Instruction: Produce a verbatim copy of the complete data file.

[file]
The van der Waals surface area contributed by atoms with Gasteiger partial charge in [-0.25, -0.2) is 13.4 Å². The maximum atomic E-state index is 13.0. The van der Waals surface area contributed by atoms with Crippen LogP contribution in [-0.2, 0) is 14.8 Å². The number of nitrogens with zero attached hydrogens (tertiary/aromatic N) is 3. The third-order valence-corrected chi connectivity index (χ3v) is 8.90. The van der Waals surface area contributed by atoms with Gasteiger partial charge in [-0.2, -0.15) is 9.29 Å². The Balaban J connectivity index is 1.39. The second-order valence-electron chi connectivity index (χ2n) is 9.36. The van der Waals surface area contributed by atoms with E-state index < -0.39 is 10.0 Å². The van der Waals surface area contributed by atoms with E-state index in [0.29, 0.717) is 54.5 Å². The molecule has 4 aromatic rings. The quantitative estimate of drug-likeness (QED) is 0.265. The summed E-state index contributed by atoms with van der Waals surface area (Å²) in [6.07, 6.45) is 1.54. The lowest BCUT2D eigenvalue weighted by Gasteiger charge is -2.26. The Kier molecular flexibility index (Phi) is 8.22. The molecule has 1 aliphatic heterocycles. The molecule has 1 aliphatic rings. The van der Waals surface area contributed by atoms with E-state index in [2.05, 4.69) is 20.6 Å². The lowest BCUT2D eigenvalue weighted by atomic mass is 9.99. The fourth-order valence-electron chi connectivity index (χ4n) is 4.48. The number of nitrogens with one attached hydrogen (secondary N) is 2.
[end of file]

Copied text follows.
The van der Waals surface area contributed by atoms with Gasteiger partial charge in [-0.25, -0.2) is 13.4 Å². The maximum atomic E-state index is 13.0. The van der Waals surface area contributed by atoms with Crippen LogP contribution in [-0.2, 0) is 14.8 Å². The number of nitrogens with zero attached hydrogens (tertiary/aromatic N) is 3. The third-order valence-corrected chi connectivity index (χ3v) is 8.90. The van der Waals surface area contributed by atoms with Gasteiger partial charge in [-0.2, -0.15) is 9.29 Å². The Balaban J connectivity index is 1.39. The second-order valence-electron chi connectivity index (χ2n) is 9.36. The van der Waals surface area contributed by atoms with E-state index < -0.39 is 10.0 Å². The van der Waals surface area contributed by atoms with E-state index in [0.29, 0.717) is 54.5 Å². The molecule has 4 aromatic rings. The quantitative estimate of drug-likeness (QED) is 0.265. The summed E-state index contributed by atoms with van der Waals surface area (Å²) in [6.07, 6.45) is 1.54. The lowest BCUT2D eigenvalue weighted by Gasteiger charge is -2.26. The Kier molecular flexibility index (Phi) is 8.22. The molecule has 1 aliphatic heterocycles. The molecule has 1 aliphatic rings. The van der Waals surface area contributed by atoms with E-state index in [2.05, 4.69) is 20.6 Å². The lowest BCUT2D eigenvalue weighted by atomic mass is 9.99. The fourth-order valence-electron chi connectivity index (χ4n) is 4.48. The number of nitrogens with one attached hydrogen (secondary N) is 2.